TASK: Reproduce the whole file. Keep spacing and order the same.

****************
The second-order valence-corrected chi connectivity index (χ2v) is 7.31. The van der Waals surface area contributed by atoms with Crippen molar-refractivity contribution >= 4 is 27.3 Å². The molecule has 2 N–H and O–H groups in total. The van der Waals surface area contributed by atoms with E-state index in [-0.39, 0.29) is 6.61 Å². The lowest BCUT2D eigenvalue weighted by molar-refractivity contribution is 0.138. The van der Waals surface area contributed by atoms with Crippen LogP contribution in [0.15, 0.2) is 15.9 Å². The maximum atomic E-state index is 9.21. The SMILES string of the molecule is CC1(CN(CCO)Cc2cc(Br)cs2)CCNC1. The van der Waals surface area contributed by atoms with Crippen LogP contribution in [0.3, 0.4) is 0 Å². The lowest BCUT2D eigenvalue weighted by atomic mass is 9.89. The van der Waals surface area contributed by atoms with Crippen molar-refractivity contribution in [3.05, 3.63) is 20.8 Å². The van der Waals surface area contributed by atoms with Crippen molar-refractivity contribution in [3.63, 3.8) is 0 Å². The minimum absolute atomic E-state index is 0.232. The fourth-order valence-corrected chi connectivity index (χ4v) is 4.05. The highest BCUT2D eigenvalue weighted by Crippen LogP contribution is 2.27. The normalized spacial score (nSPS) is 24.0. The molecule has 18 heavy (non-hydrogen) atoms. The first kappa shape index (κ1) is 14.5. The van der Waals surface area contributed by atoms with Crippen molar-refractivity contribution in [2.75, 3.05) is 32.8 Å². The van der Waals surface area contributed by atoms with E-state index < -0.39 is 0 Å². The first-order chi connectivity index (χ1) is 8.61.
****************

The second-order valence-corrected chi connectivity index (χ2v) is 7.31. The van der Waals surface area contributed by atoms with Crippen molar-refractivity contribution >= 4 is 27.3 Å². The molecule has 2 N–H and O–H groups in total. The van der Waals surface area contributed by atoms with E-state index in [-0.39, 0.29) is 6.61 Å². The lowest BCUT2D eigenvalue weighted by molar-refractivity contribution is 0.138. The van der Waals surface area contributed by atoms with Crippen LogP contribution in [0.15, 0.2) is 15.9 Å². The maximum atomic E-state index is 9.21. The SMILES string of the molecule is CC1(CN(CCO)Cc2cc(Br)cs2)CCNC1. The van der Waals surface area contributed by atoms with Crippen LogP contribution in [0.3, 0.4) is 0 Å². The lowest BCUT2D eigenvalue weighted by atomic mass is 9.89. The van der Waals surface area contributed by atoms with Crippen molar-refractivity contribution in [3.05, 3.63) is 20.8 Å². The van der Waals surface area contributed by atoms with Crippen molar-refractivity contribution in [3.63, 3.8) is 0 Å². The minimum absolute atomic E-state index is 0.232. The fourth-order valence-corrected chi connectivity index (χ4v) is 4.05. The highest BCUT2D eigenvalue weighted by Crippen LogP contribution is 2.27. The normalized spacial score (nSPS) is 24.0. The molecule has 18 heavy (non-hydrogen) atoms. The first kappa shape index (κ1) is 14.5. The van der Waals surface area contributed by atoms with Crippen molar-refractivity contribution in [2.75, 3.05) is 32.8 Å². The van der Waals surface area contributed by atoms with E-state index < -0.39 is 0 Å². The first-order chi connectivity index (χ1) is 8.61.